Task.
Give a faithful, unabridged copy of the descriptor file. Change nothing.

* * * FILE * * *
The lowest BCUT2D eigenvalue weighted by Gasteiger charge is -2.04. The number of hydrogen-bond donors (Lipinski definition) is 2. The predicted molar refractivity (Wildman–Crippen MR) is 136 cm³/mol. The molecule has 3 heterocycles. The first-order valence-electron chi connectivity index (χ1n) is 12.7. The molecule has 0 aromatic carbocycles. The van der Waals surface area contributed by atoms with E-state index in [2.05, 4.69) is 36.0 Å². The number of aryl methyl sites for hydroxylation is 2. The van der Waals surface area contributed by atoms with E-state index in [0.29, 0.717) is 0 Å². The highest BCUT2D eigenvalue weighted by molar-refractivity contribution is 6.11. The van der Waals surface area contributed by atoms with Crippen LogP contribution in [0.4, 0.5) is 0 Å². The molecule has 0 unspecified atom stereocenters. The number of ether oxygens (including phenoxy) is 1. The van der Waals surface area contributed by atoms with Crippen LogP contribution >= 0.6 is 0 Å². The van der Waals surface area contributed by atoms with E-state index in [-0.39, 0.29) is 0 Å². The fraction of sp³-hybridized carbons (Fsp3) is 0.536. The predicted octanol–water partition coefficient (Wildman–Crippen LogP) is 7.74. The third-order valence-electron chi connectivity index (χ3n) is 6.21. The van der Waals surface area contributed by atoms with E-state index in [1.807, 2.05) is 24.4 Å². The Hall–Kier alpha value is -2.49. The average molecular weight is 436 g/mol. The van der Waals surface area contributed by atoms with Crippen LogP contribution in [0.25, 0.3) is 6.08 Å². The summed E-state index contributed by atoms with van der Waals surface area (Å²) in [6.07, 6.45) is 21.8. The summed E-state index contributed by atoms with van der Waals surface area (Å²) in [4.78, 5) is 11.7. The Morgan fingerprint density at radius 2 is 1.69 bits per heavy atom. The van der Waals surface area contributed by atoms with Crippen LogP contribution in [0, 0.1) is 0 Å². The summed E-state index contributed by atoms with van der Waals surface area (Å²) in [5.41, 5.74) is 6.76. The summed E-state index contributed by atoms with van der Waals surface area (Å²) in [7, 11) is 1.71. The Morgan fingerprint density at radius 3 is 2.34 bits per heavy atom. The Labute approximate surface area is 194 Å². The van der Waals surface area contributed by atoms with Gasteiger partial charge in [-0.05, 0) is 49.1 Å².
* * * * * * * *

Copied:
The lowest BCUT2D eigenvalue weighted by Gasteiger charge is -2.04. The number of hydrogen-bond donors (Lipinski definition) is 2. The predicted molar refractivity (Wildman–Crippen MR) is 136 cm³/mol. The molecule has 3 heterocycles. The first-order valence-electron chi connectivity index (χ1n) is 12.7. The molecule has 0 aromatic carbocycles. The van der Waals surface area contributed by atoms with E-state index in [2.05, 4.69) is 36.0 Å². The number of aryl methyl sites for hydroxylation is 2. The van der Waals surface area contributed by atoms with E-state index in [0.29, 0.717) is 0 Å². The highest BCUT2D eigenvalue weighted by molar-refractivity contribution is 6.11. The van der Waals surface area contributed by atoms with Crippen LogP contribution in [0.4, 0.5) is 0 Å². The molecule has 0 unspecified atom stereocenters. The number of ether oxygens (including phenoxy) is 1. The van der Waals surface area contributed by atoms with Crippen LogP contribution >= 0.6 is 0 Å². The van der Waals surface area contributed by atoms with E-state index in [-0.39, 0.29) is 0 Å². The fraction of sp³-hybridized carbons (Fsp3) is 0.536. The predicted octanol–water partition coefficient (Wildman–Crippen LogP) is 7.74. The third-order valence-electron chi connectivity index (χ3n) is 6.21. The van der Waals surface area contributed by atoms with E-state index in [1.807, 2.05) is 24.4 Å². The Hall–Kier alpha value is -2.49. The average molecular weight is 436 g/mol. The van der Waals surface area contributed by atoms with Crippen LogP contribution in [0.25, 0.3) is 6.08 Å². The summed E-state index contributed by atoms with van der Waals surface area (Å²) in [6.07, 6.45) is 21.8. The summed E-state index contributed by atoms with van der Waals surface area (Å²) in [4.78, 5) is 11.7. The Morgan fingerprint density at radius 2 is 1.69 bits per heavy atom. The van der Waals surface area contributed by atoms with Crippen LogP contribution in [0, 0.1) is 0 Å². The summed E-state index contributed by atoms with van der Waals surface area (Å²) in [5.41, 5.74) is 6.76. The summed E-state index contributed by atoms with van der Waals surface area (Å²) in [7, 11) is 1.71. The Morgan fingerprint density at radius 3 is 2.34 bits per heavy atom. The Labute approximate surface area is 194 Å². The van der Waals surface area contributed by atoms with Gasteiger partial charge in [-0.05, 0) is 49.1 Å².